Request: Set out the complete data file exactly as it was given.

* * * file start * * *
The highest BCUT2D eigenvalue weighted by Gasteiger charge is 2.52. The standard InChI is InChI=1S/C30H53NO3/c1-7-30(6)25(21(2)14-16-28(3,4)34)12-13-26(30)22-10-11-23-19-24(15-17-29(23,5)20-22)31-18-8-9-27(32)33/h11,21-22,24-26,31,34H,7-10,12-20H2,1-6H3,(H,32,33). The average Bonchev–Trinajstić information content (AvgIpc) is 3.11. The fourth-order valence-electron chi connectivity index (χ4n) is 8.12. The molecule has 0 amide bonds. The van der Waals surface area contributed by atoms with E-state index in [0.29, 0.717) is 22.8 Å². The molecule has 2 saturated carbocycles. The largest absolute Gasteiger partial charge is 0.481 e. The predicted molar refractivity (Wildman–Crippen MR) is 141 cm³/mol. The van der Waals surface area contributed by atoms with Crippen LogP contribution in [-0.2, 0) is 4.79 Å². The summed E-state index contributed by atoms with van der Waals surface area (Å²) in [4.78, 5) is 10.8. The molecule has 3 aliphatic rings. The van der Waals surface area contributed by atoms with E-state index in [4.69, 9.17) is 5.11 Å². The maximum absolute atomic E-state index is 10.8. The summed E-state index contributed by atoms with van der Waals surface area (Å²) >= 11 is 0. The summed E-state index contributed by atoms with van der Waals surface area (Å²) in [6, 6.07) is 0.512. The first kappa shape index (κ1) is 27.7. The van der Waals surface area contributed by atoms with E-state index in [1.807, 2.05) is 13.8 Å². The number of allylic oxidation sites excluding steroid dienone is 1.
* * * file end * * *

The highest BCUT2D eigenvalue weighted by Gasteiger charge is 2.52. The standard InChI is InChI=1S/C30H53NO3/c1-7-30(6)25(21(2)14-16-28(3,4)34)12-13-26(30)22-10-11-23-19-24(15-17-29(23,5)20-22)31-18-8-9-27(32)33/h11,21-22,24-26,31,34H,7-10,12-20H2,1-6H3,(H,32,33). The average Bonchev–Trinajstić information content (AvgIpc) is 3.11. The fourth-order valence-electron chi connectivity index (χ4n) is 8.12. The molecule has 0 amide bonds. The van der Waals surface area contributed by atoms with E-state index in [0.29, 0.717) is 22.8 Å². The molecule has 2 saturated carbocycles. The largest absolute Gasteiger partial charge is 0.481 e. The predicted molar refractivity (Wildman–Crippen MR) is 141 cm³/mol. The van der Waals surface area contributed by atoms with Crippen LogP contribution in [-0.2, 0) is 4.79 Å². The summed E-state index contributed by atoms with van der Waals surface area (Å²) in [4.78, 5) is 10.8. The molecule has 3 aliphatic rings. The van der Waals surface area contributed by atoms with E-state index in [4.69, 9.17) is 5.11 Å². The maximum absolute atomic E-state index is 10.8. The summed E-state index contributed by atoms with van der Waals surface area (Å²) >= 11 is 0. The summed E-state index contributed by atoms with van der Waals surface area (Å²) in [6, 6.07) is 0.512. The first kappa shape index (κ1) is 27.7. The van der Waals surface area contributed by atoms with E-state index in [1.807, 2.05) is 13.8 Å². The number of allylic oxidation sites excluding steroid dienone is 1.